Today, views of social integration that stress common identity by shared values—as in Emile Durkheim’s (1964) notion of “mechanical solidarity”—have been found to work to the detriment of those who are considered outsiders (Fraser 2007; Sandelind 2018; Taylor 1998). Besides, as Elias and Scotson (1994), as well as the debate over “bridging” versus “bonding” social capital (Putnam 2000; Coffé and Geys 2007), have shown, tight social integration within some groups can result in the accumulation of advantage and group privilege (“opportunity hoarding”) and the exclusion and stigmatisation of others, even if no initial differences in resources and power exist. If group-based boundary making and opportunity hoarding become institutionalised, i.e. in laws and organisational practices, social integration at the group level can ultimately contribute to the social exclusion of other groups, and thus undermine social integration of society. History has shown that the excluded can even be the majority of members of society, when power-balances, and thus the chances for opportunity hoarding, work to their disadvantage. If we think, for instance, of industrialised societies during the “golden age” as integrated, and consider paid work a key mechanism of social integration (Smith 2006), women, the unskilled and migrant laborers could empirically be identified as outsider groups who benefitted less from this type of social integration, and bore higher costs, than others (Van Berkel et al. 2002).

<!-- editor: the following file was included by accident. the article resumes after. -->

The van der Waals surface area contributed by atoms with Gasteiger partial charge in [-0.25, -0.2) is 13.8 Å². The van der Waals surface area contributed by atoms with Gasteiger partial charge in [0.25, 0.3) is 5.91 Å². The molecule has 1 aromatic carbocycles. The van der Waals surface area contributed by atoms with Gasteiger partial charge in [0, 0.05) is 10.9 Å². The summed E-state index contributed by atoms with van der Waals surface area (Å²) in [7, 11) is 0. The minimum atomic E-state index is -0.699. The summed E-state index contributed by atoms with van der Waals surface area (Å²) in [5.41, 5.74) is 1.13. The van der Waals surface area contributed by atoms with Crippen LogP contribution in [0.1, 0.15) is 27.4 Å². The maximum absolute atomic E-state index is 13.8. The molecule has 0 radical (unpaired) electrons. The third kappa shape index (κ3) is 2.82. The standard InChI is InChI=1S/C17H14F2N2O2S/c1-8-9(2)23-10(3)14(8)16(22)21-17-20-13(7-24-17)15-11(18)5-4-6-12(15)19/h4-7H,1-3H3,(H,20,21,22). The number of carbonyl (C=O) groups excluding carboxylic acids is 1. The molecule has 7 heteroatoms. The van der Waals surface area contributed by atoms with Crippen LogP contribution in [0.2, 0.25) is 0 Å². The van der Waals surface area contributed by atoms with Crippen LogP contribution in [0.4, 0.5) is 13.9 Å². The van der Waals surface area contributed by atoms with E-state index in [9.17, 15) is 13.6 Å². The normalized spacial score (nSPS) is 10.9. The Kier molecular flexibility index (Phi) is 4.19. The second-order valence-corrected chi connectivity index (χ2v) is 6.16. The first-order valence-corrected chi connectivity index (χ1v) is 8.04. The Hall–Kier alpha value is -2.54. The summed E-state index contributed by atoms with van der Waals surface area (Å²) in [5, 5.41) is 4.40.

The second problem at the group level is integration into groups that contest, or are suspected to contest, basic democratic or human rights principles. If individuals integrate into social groups that do not share the principles underlying the status quo of social integration, this destabilises social integration on the macro-level. Research suggests that the tendency to integrate into groups that contest such principles, for example, right-wing political parties, is higher among individuals that feel threatened to become outsiders because these groups politically mobilise such threats (Oesch 2008; Sachweh 2020; Schmuck and Matthes 2017). Another side-effect of insider-outsider dynamics is integration into minority groups that are suspected to contest basic democratic principles. An example of this is integration into certain religious groups in the context of immigration. On the one hand, such communities often provide newcomers with vital access to relevant information, housing and paid work in the destination country. In this sense, integration into religious communities fosters immigrants’ integration into the host society. On the other hand, religiosity and religious practices are often considered cultural barriers to social integration into host societies and foster discrimination of members of religious groups (Di Stasio et al. 2021; Kogan et al. 2020). So processes of social integration by individuals with an outsider background may be hampered, based on group affiliation.